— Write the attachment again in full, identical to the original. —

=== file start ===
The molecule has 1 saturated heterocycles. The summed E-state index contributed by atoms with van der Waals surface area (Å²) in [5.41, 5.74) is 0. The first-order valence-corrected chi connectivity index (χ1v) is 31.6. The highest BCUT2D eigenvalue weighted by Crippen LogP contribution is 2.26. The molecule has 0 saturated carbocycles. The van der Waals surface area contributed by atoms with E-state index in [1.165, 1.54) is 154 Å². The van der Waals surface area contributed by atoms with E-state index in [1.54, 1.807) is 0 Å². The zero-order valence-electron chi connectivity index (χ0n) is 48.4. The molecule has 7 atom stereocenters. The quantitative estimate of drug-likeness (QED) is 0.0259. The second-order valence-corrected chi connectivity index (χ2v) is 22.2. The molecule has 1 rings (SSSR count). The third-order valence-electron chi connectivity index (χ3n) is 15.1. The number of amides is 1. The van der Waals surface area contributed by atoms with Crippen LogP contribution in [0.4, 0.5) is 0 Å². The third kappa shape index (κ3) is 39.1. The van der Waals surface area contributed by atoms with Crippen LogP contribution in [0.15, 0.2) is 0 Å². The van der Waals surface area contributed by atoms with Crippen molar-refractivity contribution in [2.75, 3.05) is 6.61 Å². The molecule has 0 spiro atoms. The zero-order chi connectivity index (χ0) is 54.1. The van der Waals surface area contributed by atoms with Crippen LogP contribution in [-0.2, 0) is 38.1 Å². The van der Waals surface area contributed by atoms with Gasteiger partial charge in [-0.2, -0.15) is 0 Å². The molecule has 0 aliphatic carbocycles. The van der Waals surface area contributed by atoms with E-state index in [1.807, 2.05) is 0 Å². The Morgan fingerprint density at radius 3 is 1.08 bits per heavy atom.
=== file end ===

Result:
The molecule has 1 saturated heterocycles. The summed E-state index contributed by atoms with van der Waals surface area (Å²) in [5.41, 5.74) is 0. The first-order valence-corrected chi connectivity index (χ1v) is 31.6. The highest BCUT2D eigenvalue weighted by Crippen LogP contribution is 2.26. The molecule has 0 saturated carbocycles. The van der Waals surface area contributed by atoms with E-state index in [1.165, 1.54) is 154 Å². The van der Waals surface area contributed by atoms with E-state index in [1.54, 1.807) is 0 Å². The zero-order valence-electron chi connectivity index (χ0n) is 48.4. The molecule has 7 atom stereocenters. The quantitative estimate of drug-likeness (QED) is 0.0259. The second-order valence-corrected chi connectivity index (χ2v) is 22.2. The molecule has 1 rings (SSSR count). The third-order valence-electron chi connectivity index (χ3n) is 15.1. The number of amides is 1. The van der Waals surface area contributed by atoms with Crippen LogP contribution in [0.4, 0.5) is 0 Å². The third kappa shape index (κ3) is 39.1. The van der Waals surface area contributed by atoms with Crippen LogP contribution in [0.15, 0.2) is 0 Å². The van der Waals surface area contributed by atoms with Crippen molar-refractivity contribution in [2.75, 3.05) is 6.61 Å². The molecule has 0 spiro atoms. The zero-order chi connectivity index (χ0) is 54.1. The van der Waals surface area contributed by atoms with Crippen LogP contribution in [-0.2, 0) is 38.1 Å². The van der Waals surface area contributed by atoms with Gasteiger partial charge in [-0.2, -0.15) is 0 Å². The molecule has 0 aliphatic carbocycles. The van der Waals surface area contributed by atoms with E-state index in [1.807, 2.05) is 0 Å². The Morgan fingerprint density at radius 3 is 1.08 bits per heavy atom.